With reference to FIG. 11, an alternative center pivot mechanism for an orbital tool of the present invention is generally indicated at 200. An eccentric drive member 202 has an output portion 204 for connecting to a working member 206, at a working member input portion 208. The working member 206 also has a working surface 210. An annular pivot control member 212 includes a web 214 extending from a flange 216 held by a first clamp 218, to a central hub 220 held by a second clamp 222. The input portion 208 of the working member 206 defines a cylindrical cavity 224. The output portion 204 of the eccentric drive member 202 defines a cylindrical shaft 226 received in the cylindrical cavity 224 of the working member input portion 208. Cylindrical cavity 224 has bearings 228 located about the cavity periphery. Preferably, a ball 230 is received in cavity 224 to abut the end of shaft 226.

It is to be appreciated that the alternative embodiment shown in FIG. 11 is somewhat similar to the orbital tool embodiment shown in FIGS. 1-5. Further, it is to be appreciated that there are a variety of ways to secure the working member of the orbital tool to the eccentric drive member, while utilizing an annular pivot control member cooperating with both the housing and the working member.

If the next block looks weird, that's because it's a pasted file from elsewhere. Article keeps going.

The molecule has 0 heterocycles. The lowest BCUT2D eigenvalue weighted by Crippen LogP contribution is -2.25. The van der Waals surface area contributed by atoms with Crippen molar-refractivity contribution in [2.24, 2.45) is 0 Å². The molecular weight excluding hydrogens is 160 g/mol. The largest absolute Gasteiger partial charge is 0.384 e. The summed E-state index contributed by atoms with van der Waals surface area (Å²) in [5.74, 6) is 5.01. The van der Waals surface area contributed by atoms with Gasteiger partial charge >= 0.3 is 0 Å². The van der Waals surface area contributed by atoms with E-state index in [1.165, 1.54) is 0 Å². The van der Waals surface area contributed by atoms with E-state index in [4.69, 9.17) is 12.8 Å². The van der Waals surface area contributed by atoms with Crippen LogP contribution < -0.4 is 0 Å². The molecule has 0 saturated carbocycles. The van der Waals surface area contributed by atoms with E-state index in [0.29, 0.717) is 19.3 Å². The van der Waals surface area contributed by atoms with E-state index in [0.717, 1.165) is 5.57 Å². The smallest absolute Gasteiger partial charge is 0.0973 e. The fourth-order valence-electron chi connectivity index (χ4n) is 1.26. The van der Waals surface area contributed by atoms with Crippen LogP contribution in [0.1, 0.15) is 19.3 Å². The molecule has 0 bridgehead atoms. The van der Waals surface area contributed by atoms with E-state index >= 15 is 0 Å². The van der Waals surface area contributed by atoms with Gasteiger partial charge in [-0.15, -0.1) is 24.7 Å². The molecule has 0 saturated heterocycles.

With reference to FIGS. 12 and 13, another alternative center pivot mechanism for an orbital tool of the present invention is generally indicated at 240. Center pivot mechanism 240 is somewhat similar to center pivot mechanism 200 (FIG. 11), and to center pivot mechanism 22 (FIGS. 1-5). Center pivot mechanism 240 includes an eccentric drive member 242 having an output portion 244. A working member 246 has a working surface 248. An annular pivot control member 250 encircles eccentric drive member 242. Output portion 244 of eccentric drive member 242 defines a shaft end portion 252. A shoulder 254 defined by shaft end portion 252 abuts carriage 258. Carriage 258 serves as the working member input portion, and houses first and second bearings 260 and 262, respectively, to allow pivoting of carriage 258 on shaft end portion 252. A screw 264 secures the carriage 258 on the shaft end portion 252. Holes 266 and 268 in the bottom of carriage 258 receive screws 270 and 272, respectively, to secure the working member 246 to the carriage 258.